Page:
Journal Article

Foliage, fine-root, woody-tissue and stand respiration in <i>Pinus radiata</i> in relation to nitrogen status

Michael G. Ryan, Robert M. Hubbard, Silvia Pongracic, R. J. Raison and Ross E. McMurtrie

in Tree Physiology

Volume 16, issue 3, pages 333-343
Published in print March 1996 | ISSN: 0829-318X
e-ISSN: 1758-4469 | DOI:
Foliage, fine-root, woody-tissue and stand respiration in Pinus radiata in relation to nitrogen status

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We measured respiration of 20-year-old Pinus radiata D. Don trees growing in control (C), irrigated (I), and irrigated + fertilized (IL) stands in the Biology of Forest Growth experimental plantation near Canberra, Australia. Respiration was measured on fully expanded foliage, live branches, boles, and fine and coarse roots to determine the relationship between CO2 efflux, tissue temperature, and biomass or nitrogen (N) content of individual tissues. Efflux of CO2 from foliage (dark respiration at night) and fine roots was linearly related to biomass and N content, but N was a better predictor of CO2 efflux than biomass. Respiration (assumed to be maintenance) per unit N at 15 °C and a CO2 concentration of 400 μmol mol−1 was 1.71 μmol s−1 mol−1 N for foliage and 11.2 μmol s−1 mol−1 N for fine roots. Efflux of CO2 from stems, coarse roots and branches was linearly related to sapwood volume (stems) or total volume (branches + coarse roots) and growth, with rates for maintenance respiration at 15 °C ranging from 18 to 104 μmol m−3 s−1. Among woody components, branches in the upper canopy and small diameter coarse roots had the highest respiration rates. Stem maintenance respiration per unit sapwood volume did not differ among treatments.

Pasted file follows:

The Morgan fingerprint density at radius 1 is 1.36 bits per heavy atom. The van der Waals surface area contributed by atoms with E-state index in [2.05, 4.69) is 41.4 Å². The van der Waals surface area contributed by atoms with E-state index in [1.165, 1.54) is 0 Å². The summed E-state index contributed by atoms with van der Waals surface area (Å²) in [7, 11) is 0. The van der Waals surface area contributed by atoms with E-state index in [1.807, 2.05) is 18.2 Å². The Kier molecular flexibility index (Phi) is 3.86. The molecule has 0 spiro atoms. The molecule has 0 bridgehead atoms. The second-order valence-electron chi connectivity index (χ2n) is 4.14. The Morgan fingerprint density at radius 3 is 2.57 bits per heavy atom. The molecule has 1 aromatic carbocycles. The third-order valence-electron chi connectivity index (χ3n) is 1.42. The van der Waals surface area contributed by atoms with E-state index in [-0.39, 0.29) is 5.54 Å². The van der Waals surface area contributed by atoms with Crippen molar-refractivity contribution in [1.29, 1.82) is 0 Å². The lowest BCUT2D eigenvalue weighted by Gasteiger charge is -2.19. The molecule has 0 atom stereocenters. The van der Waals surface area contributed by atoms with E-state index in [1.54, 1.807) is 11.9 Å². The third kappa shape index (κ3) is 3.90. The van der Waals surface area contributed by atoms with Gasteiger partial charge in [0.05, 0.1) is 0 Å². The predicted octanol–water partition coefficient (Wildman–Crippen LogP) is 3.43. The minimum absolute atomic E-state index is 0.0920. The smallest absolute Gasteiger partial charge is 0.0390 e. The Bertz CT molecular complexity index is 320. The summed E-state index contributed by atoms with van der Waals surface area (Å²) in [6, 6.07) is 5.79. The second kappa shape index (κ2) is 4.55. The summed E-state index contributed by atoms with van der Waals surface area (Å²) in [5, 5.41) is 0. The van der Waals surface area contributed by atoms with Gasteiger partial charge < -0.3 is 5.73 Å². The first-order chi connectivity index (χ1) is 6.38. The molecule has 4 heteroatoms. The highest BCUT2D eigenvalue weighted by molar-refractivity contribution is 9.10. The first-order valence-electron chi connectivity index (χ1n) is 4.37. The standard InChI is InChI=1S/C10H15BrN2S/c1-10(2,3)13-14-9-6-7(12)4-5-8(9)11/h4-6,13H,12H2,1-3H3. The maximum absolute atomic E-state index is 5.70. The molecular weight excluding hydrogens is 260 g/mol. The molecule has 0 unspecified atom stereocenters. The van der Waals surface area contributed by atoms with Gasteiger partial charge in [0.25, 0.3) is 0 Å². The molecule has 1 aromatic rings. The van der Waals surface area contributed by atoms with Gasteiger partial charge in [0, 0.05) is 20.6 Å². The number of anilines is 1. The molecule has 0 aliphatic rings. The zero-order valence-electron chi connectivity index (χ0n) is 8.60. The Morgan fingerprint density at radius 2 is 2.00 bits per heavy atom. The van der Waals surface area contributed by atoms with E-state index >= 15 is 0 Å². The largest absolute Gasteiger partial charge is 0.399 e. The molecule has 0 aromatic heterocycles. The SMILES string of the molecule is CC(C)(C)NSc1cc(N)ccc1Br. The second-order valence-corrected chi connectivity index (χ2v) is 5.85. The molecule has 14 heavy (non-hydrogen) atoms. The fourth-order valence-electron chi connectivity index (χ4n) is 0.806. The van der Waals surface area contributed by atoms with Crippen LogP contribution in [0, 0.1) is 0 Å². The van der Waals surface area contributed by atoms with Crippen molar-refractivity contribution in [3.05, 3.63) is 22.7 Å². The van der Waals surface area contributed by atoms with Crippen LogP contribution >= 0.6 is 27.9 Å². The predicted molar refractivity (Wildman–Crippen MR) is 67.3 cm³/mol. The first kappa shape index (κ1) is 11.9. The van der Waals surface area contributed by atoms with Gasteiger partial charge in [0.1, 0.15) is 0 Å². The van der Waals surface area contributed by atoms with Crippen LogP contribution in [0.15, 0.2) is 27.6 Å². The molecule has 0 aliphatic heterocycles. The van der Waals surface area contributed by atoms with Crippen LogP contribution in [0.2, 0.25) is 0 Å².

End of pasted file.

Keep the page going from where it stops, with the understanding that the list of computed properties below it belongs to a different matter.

Annual C flux was estimated by summing (1) dry matter production and respiration of aboveground components, (2) annual soil CO2 efflux minus aboveground litterfall, and (3) the annual increment in coarse root biomass. Annual C flux was 24.4, 25.3 and 34.4 Mg ha−1 year−1 for the C, I and IL treatments, respectively. Total belowground C allocation, estimated as the sum of (2) and (3) above, was equal to the sum of root respiration and estimated root production in the IL treatment, whereas in the nutrient-limited C and I treatments, total belowground C allocation was greater than the sum of root respiration and estimated root production, suggesting higher fine root turnover or increased allocation to mycorrhizae and root exudation. Carbon use efficiency, the ratio of net primary production to assimilation, was similar among treatments for aboveground tissues (0.43–0.50). Therefore, the proportion of assimilation used for construction and maintenance respiration on an annual basis was also similar among treatments.

Keywords: biomass; carbon use efficiency; CO2 efflux; dry matter production; fertilization; irrigation; nitrogen content

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Subjects: Plant Sciences and Forestry

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